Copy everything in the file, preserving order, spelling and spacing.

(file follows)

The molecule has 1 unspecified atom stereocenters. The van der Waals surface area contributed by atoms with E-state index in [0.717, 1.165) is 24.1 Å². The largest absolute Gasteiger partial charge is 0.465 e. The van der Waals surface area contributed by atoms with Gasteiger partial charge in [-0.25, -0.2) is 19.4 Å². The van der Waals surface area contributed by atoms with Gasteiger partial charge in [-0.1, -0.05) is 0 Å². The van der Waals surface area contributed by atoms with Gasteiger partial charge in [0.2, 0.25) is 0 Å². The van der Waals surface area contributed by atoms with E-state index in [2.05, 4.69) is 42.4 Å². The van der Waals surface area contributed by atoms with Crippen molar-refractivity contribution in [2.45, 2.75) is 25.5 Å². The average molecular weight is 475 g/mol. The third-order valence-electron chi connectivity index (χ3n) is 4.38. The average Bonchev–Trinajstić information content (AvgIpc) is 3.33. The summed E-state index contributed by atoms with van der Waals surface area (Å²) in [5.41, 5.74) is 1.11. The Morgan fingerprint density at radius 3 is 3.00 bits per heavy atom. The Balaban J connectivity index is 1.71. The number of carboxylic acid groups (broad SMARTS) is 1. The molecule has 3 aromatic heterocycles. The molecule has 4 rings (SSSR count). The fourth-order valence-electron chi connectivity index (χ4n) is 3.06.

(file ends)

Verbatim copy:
The molecule has 1 unspecified atom stereocenters. The van der Waals surface area contributed by atoms with E-state index in [0.717, 1.165) is 24.1 Å². The largest absolute Gasteiger partial charge is 0.465 e. The van der Waals surface area contributed by atoms with Gasteiger partial charge in [-0.25, -0.2) is 19.4 Å². The van der Waals surface area contributed by atoms with Gasteiger partial charge in [-0.1, -0.05) is 0 Å². The van der Waals surface area contributed by atoms with Gasteiger partial charge in [0.2, 0.25) is 0 Å². The van der Waals surface area contributed by atoms with E-state index in [2.05, 4.69) is 42.4 Å². The van der Waals surface area contributed by atoms with Crippen molar-refractivity contribution in [2.45, 2.75) is 25.5 Å². The average molecular weight is 475 g/mol. The third-order valence-electron chi connectivity index (χ3n) is 4.38. The average Bonchev–Trinajstić information content (AvgIpc) is 3.33. The summed E-state index contributed by atoms with van der Waals surface area (Å²) in [5.41, 5.74) is 1.11. The Morgan fingerprint density at radius 3 is 3.00 bits per heavy atom. The Balaban J connectivity index is 1.71. The number of carboxylic acid groups (broad SMARTS) is 1. The molecule has 3 aromatic heterocycles. The molecule has 4 rings (SSSR count). The fourth-order valence-electron chi connectivity index (χ4n) is 3.06.